We can shift name into a private scope by declaring a new variable inside our constructor which is captured by the resulting object.
However, for complex classes you intend to create a lot of, this method is generally not the suggested. Each instance is redefining the functions rather than simply pointing to an existing implementation in memory. This is where prototype inheritance comes in.
With this setup you start with your constructor, you then extend it’s prototype. Finally instead of calling the constructor directly, you call it with the new keyword, which creates you a new instance.
Note the capital P in Person, this is a convention to say this function is a class definition, so call it with new.
But, we have lost the private scoping on the name property. To get it back, we need to define the property inside the constructor like we did above, but then expose it with a getter method so that the methods on the prototypes can get at it.
It’s starting to get ugly isn’t it. Getting our reference to Person back out is quite awkward. The getter isn't much fun either.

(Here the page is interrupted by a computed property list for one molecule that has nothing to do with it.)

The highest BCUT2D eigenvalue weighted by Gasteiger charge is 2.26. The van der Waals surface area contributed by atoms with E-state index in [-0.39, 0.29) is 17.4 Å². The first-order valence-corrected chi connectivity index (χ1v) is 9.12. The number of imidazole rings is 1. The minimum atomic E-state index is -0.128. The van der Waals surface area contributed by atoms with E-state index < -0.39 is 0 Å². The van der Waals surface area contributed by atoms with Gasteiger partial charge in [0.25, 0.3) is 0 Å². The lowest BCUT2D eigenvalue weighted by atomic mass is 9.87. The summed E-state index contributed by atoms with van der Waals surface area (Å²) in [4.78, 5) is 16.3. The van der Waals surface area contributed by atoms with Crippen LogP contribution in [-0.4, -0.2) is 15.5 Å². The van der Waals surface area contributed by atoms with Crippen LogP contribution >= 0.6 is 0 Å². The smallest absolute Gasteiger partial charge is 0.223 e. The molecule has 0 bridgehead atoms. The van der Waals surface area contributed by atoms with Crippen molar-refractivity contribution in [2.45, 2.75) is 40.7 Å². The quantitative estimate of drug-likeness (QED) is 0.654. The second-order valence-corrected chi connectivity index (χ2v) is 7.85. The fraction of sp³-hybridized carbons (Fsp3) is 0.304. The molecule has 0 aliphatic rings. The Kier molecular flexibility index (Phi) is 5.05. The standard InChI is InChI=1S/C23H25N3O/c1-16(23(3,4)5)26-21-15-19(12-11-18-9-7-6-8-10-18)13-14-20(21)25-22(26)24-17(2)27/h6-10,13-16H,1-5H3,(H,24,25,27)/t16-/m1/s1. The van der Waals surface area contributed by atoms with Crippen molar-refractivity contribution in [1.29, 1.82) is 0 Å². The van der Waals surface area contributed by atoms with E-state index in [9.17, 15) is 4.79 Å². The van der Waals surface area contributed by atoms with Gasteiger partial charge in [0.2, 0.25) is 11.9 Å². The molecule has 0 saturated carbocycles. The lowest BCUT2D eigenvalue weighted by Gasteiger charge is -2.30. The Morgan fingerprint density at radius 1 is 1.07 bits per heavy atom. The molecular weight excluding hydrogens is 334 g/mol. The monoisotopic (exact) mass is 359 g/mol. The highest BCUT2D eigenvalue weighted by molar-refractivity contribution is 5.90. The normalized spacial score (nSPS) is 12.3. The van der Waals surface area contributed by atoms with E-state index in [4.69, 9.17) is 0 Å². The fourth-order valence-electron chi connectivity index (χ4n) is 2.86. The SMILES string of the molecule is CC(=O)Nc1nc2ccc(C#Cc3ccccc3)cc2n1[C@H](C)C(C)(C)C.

So what does WinJS bring to the table?
There is a WinJS.Class namespace that contains a define method. It can be used to wrap up a big ugly class definition like that above into a simple method call that returns a class definition you can new up. It supports passing in your constructor, your instance methods/properties and your static methods/properties.
Much cleaner. Our class definition is sitting in the MyApp namespace ready to be created via new MyApp.Person('') and for good measure there is a static factory method MyApp.Person.createPerson('').
But what about private variables? You can use the same technique as my example above with the getter. If you had a lot of them you might wrap them all onto a single private hash that only needed a single getter. What you might see a lot of people do is simply prefix them with an underscore and hope others follow the convention that properties starting with an underscore are not to be touched.
Private scope aside, by combining WinJS.Namespace and WinJS.Class you have a really nice set of helpers to wrap up the task of correctly managing global scope and efficient class definitions. Neither is performing any magic, their source code is there for you to explore, they just get rid of some of the confusing boilerplate.